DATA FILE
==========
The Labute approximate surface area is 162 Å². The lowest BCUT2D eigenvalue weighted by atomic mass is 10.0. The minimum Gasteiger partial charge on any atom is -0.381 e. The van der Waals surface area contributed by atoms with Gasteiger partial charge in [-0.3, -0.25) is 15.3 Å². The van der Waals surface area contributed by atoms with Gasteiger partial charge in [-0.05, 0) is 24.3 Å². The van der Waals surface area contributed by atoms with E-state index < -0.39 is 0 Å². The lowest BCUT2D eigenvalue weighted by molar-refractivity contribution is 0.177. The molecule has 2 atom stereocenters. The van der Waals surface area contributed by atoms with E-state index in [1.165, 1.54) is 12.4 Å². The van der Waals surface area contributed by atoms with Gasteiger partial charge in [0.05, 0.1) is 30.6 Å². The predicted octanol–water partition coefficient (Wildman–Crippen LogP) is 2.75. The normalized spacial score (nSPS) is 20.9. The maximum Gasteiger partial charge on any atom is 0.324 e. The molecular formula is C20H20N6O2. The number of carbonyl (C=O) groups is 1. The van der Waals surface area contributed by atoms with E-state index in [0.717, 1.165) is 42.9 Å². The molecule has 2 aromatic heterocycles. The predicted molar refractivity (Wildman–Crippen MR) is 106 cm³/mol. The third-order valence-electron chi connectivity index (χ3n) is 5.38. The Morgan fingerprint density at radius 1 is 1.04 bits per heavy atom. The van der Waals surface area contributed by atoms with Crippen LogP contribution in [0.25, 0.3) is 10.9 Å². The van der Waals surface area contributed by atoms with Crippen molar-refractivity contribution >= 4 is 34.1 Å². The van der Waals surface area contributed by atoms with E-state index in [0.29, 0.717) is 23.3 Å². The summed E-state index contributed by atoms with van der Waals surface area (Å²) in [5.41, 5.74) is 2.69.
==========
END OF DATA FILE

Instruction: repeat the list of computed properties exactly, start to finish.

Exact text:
The Labute approximate surface area is 162 Å². The lowest BCUT2D eigenvalue weighted by atomic mass is 10.0. The minimum Gasteiger partial charge on any atom is -0.381 e. The van der Waals surface area contributed by atoms with Gasteiger partial charge in [-0.3, -0.25) is 15.3 Å². The van der Waals surface area contributed by atoms with Gasteiger partial charge in [-0.05, 0) is 24.3 Å². The van der Waals surface area contributed by atoms with E-state index < -0.39 is 0 Å². The lowest BCUT2D eigenvalue weighted by molar-refractivity contribution is 0.177. The molecule has 2 atom stereocenters. The van der Waals surface area contributed by atoms with E-state index in [1.165, 1.54) is 12.4 Å². The van der Waals surface area contributed by atoms with Gasteiger partial charge in [0.05, 0.1) is 30.6 Å². The predicted octanol–water partition coefficient (Wildman–Crippen LogP) is 2.75. The normalized spacial score (nSPS) is 20.9. The maximum Gasteiger partial charge on any atom is 0.324 e. The molecular formula is C20H20N6O2. The number of carbonyl (C=O) groups is 1. The van der Waals surface area contributed by atoms with E-state index in [0.717, 1.165) is 42.9 Å². The molecule has 2 aromatic heterocycles. The predicted molar refractivity (Wildman–Crippen MR) is 106 cm³/mol. The third-order valence-electron chi connectivity index (χ3n) is 5.38. The Morgan fingerprint density at radius 1 is 1.04 bits per heavy atom. The van der Waals surface area contributed by atoms with Crippen LogP contribution in [0.25, 0.3) is 10.9 Å². The van der Waals surface area contributed by atoms with Crippen molar-refractivity contribution >= 4 is 34.1 Å². The van der Waals surface area contributed by atoms with E-state index in [0.29, 0.717) is 23.3 Å². The summed E-state index contributed by atoms with van der Waals surface area (Å²) in [5.41, 5.74) is 2.69.